Library Futures 2007

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“PEARLS” From the Mid-Atlantic Conference on the Library Futures “Imagination to Transformation” May 2007

Keynote: Ray Kurzweil, "Early in the Twenty-First Century, Knowledge will Underlie Everything of Value.” Libraries have a bright future as “gateways to knowledge.” He asserts that one sign of the power of knowledge is found in the fact (argumentative) that biology now amounts to information processing. In science and technology there is a law of accelerating returns. People fail to appreciate how rapid is the exponential growth of information-based technologies. He predicts that by 2029, $1000 of computation will buy 1,000 times the processing power of the human brain. At the beginning of the human genome project, many doubted it would ever be completed; but technology advanced so rapidly that the sequencing of the human genome was accomplished within a decade. By 2010 computers as we know them will start to disappear.

Mary Catherine Bateson, (Libraries and Active Wisdom): Likes to ask high school students and college freshmen what they’ve taught their parents recently. Many answers are about technology; others about popular culture; and then many mention tolerance for gays or the handicapped or women. She sees a bright future for libraries as safe, neutral places of conversation that are affirmative of the human capacity for lifelong learning. And she stresses the importance of the wisdom of our elders.

“Living in a time of change puts us all at risk of becoming incompetent”

Bob Treadway, (20/20 Foresight): A futurist, he warns against predictions. What we can do is forecast, like the weatherman with his widening path of the storm’s direction as the distance grows. Create a “cone of relative uncertainty,” with trends, drivers, and harbingers (early indicators). Forget being “absolutely right;” see the mistakes of others; don’t assume present comfort zone will continue. The bigger issue is not the technology but the social dimensions and consequences. Certain trends we “know:” higher costs, globalization, aging, demographics. One of his notable forecasts: the Boomers aren’t going to retire and fade away; they are showing a trend of going back to school/college, are we studying to determine the programs that will appeal to them? Another: worry about the growth of young Moslem men from 10 to 70 million (while the number of north American young men is stable at 20 million). And that fact could link to the collapse of petroleum resources around 2025…. Limits to knowledge? There are 800 foreign owned R&D centers in China. (Our folly is to assume that our books capture “knowledge.”)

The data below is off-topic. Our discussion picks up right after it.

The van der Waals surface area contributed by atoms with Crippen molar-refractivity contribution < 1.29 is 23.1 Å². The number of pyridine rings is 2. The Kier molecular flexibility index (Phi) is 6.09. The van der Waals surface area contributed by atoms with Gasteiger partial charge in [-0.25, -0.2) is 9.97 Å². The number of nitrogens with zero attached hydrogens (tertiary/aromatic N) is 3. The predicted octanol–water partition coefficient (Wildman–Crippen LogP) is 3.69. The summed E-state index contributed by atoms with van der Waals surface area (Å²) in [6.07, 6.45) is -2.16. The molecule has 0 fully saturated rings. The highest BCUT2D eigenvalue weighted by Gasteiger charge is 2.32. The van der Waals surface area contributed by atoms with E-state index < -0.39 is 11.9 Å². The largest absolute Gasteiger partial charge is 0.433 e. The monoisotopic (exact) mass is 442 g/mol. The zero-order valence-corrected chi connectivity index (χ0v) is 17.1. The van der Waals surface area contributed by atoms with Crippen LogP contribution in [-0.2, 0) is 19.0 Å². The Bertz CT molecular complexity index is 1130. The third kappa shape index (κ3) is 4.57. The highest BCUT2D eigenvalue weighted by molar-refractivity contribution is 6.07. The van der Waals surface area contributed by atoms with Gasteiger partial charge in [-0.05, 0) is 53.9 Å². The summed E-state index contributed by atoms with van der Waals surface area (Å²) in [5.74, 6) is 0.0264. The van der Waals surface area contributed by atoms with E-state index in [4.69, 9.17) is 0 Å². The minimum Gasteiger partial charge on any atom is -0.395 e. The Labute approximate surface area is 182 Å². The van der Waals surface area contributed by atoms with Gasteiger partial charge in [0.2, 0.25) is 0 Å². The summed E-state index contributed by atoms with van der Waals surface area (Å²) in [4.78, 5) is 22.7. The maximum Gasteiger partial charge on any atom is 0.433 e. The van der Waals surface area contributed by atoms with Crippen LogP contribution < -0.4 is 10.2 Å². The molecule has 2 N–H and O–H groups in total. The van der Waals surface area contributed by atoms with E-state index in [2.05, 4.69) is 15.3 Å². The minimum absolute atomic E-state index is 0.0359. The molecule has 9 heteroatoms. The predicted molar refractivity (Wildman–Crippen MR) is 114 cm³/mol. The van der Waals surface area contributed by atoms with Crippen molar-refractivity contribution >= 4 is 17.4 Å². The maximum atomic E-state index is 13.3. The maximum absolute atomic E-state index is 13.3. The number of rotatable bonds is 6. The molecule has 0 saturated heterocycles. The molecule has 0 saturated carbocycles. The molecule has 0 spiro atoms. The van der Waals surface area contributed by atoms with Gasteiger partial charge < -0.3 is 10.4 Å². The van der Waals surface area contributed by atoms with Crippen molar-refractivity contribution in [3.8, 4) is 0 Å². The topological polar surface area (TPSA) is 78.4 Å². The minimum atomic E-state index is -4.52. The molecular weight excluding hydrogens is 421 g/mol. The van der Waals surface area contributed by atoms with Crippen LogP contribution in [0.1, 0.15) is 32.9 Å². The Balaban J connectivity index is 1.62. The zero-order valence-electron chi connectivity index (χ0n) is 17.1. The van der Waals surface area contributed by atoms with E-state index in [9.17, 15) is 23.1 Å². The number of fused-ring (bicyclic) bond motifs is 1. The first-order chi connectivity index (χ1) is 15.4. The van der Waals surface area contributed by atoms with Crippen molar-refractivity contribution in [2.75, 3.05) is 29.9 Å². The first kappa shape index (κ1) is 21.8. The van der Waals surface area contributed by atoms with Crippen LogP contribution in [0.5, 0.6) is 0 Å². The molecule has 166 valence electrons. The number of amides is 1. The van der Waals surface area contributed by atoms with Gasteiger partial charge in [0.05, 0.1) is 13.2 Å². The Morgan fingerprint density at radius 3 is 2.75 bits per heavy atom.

Chip Nilges, of OCLC, (Moving Libraries to the Network Level): Talked a lot about partnerships and convergence. Libraries should catalog/show—and syndicate—their services and expertise (also faculty expertise) along with book catalogs. We’re moving beyond the portal. Self-service, social networking, and value perception are keys to the future.

Jeffrey Scherer, architect, (Library Space: Last Frontier of the Digital Age?): We’ve assumed growth is forever and treated the earth like a garbage can for at least 150 years. Libraries can help: “consume ideas, not stuff;” For the future: focus on distinctions, partnerships, informal sharing, 24/7 and “long stays;” support patron “self sufficiency;” easy navigation (of facility); >books, <space; watch what patron “does” in the library CLOSELY.

Joan Frye Williams, consultant, “What Got us Here Won’t Get us There:” This was the most useful talk on what we can DO right NOW to reshape our libraries for the future. People need more information rejection and less retrieval. The patron’s first question is: “do they want me here” and when we tell them things NOT to do they get the message; we get one quick first impression and either “catch ‘em or lose ‘em;” Question #2: Do we have the interesting stuff they want? They want material and experiences, not “information;” resource allocation must become “demand based,” not based on the arrogance of telling them what they “need to know.” #3: Convenient? We’re not the center of their lives so we need to work at going where they are; they’re not remote, we are. Library should convey the pleasure of learning, a place where they can learn what they want to learn (and we get out of the way). #4: Can they succeed here? Avoid the “mother may I?” mentality; do we appreciate their language and culture and traditions? Do we highlight their programs, writings, achievements? Do we respect them?

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